GW-KW, Point Count Chess Raw Discussion, File #8:
Part of the Advanced Beginner's Chess Guide (Section 2)

# Game 3, KW's Major Digression, 7 Patterns You MUST KNOW for Control of a Square[Pattern #2]

(KW, June 25th) My advice to you is Know The Following 7 Patterns

Knowing When You Control A Square
- PATTERN #2 -

An equal number of pieces is
not the same as Control

• COA Control is all about counting up the number of pawns or pieces that can move to a square. If you have the same number of pieces, the square is shared. If it is greater, one side has COA Control. This is the basis as well of COA Center Domination. While A GOOD PORTION of the time this would be accurate in assessing Control, it is not ALWAYS accurate. This is a quick and dirty rule of thumb. But as "they" say, the Devil is in the details.

Let's take a couple of examples:

Diagram 3-6a
White To Play:
The Attackers and Defenders are Equal.
Would You Hesitate to Attack Here? No!

Diagram 3-6b
White To Play:
White cannot move to d5.
Black controls d5.

Dan Heisman (Elements of Positional Evaluation - How the Pieces Get Their Power) uses a similar example as Diagram 3-6a and says:

• "From this example we can see that if a knight attacks a queen, the queen almost always must move because the trade is unfavorable. However, if a queen attacks an unguarded knight, then guarding the knight is a possibility because then its lower value gives it less absolute vulnerability. It is similar to an army private being more expendable than a general!" (p.49)

So as Heisman points out, Black's Queen (and the square d5) is Vulnerable. Vulnerability is closely tied with Material (COA Point Count).

Since it is White's turn, it does not matter to White whether the Queen is protected or not. White will take the Queen, and win Queen for Knight. If it were Black's turn, Black would have to move his Queen to protect it (the blue squares in Diagram 3-6b show squares Black's Queen could move from Diagram 3-6a without being attacked by a piece next White move).

Moving to e5 would be a nice spot (with check on the White King) but White could play Qe2 and the Queen would be attacked. As well, a5, d6, and d8 would be good spots (as in the Scandanavian Defense). From any of these spots, Black would still guard d5, providing 2 defenders to one attacker.

Even if Black's Queen could not observe d5 (say at f6, where it is in the diagram), Black would still Control d5, as the pawn on c6 prevents White's Knight from landing on d5, as he would lose his Knight without compensation.

Heisman explains Vulnerability this way:

• "Relative vulnerability is a piece being subject to attack that is dependent on the position of the pieces... Other aspects of vulnerability are weak squares (high vulnerability) and outposts (low vulnerability). One measure of the weakness of a square is the corresponding strength of an enemy piece outposted on the square. The less chance for exchange or threat to evict the enemy occupier, the greater the invulnerability and the greater an asset the outpost piece becomes... One useful guideline taught to beginners is to avoid "hanging pieces," i.e., ones that are not protected, and thus ultimately vulnerable..." (p.49,51,52)

And then:

• "A piece that is guarded as many times as it is attacked (by pieces of the same value) is barely adequately guarded. You can double-attack a piece that is not guarded at all, and you can just as effectively double-attack a piece that is guarded, but already attacked as many times as it is guarded. So barely adequately guarded pieces are vulnerable. A piece that is inadequately guarded is protected by other piece(s), but not as many times as it is attacked, and is not safe." (p.54)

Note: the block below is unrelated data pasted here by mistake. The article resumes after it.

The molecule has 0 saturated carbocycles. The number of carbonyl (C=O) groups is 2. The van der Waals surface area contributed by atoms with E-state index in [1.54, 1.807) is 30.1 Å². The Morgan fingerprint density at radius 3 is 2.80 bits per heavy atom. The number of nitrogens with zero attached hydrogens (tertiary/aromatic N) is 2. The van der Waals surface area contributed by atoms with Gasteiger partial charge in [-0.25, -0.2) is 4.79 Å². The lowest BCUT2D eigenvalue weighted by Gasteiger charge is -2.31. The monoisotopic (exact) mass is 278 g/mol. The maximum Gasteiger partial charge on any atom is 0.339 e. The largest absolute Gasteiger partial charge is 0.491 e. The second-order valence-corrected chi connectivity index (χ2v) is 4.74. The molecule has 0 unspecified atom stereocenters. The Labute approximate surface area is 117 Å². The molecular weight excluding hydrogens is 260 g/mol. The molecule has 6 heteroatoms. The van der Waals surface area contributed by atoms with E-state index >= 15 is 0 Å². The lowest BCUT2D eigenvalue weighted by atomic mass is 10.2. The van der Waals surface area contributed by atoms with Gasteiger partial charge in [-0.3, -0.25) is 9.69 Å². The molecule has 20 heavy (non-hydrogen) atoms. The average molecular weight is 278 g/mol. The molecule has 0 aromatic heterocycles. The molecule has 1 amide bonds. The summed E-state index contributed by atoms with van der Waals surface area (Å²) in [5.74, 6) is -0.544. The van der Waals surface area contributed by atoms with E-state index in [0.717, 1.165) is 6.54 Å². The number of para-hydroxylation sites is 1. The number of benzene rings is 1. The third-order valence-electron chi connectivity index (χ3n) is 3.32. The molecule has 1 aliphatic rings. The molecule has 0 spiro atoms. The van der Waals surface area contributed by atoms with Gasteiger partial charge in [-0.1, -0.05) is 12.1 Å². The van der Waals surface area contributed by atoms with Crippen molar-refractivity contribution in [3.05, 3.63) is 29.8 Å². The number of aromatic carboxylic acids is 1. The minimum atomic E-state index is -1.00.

Finally:

• "Any section on vulnerability would not be complete without discussing overprotection, a concept springing from the genius of Aron Nimzovich. Overprotection is protecting a square or piece more than necessary."

• "A piece, pawn, or even a square that is overprotected may find itself the "invulnerable" cornerstone of a player's position. Not only is vulnerability decreased, but coordination, flexibility, and "plausible" mobility of the army enhanced. For example, flexibility is greatly enhanced by overprotection because when a piece is barely adequately protected, all of the defenders are tied up and usually can't safely move. But if the square the piece is on is overprotected, then any of the defenders can move!"(p.55)

Vulnerability is more important than simply counting up how many pieces are attacking and defending each side. In fact, that is actually one element of Vulnerability. If you will be behind in material in an exchange if you land on a square, you have Vulnerability on that square. You may be exchanging once, twice or more on the square sequentially, but if you are behind at the end, you are Vulnerable, and do not have Control of that square. Alternately, if your opponent lands on a square, and after exchanging you are up in the exchange, your opponent is Vulnerable and you have Control of the square.

Heisman distinguishes between various levels of Vulnerability on p. 53-54. I will not go further into it here.

If both of you can place a pawn or piece on a square and exchange evenly, neither one of you has Control, it is equal. Let's demonstrate this:

Diagram 3-6c
Neither Knight can move to c5.
Whoever moves to c5 will lose Knight for Pawn.

That should be sufficient to show the pattern that an equal number of pieces is not the same as Control.

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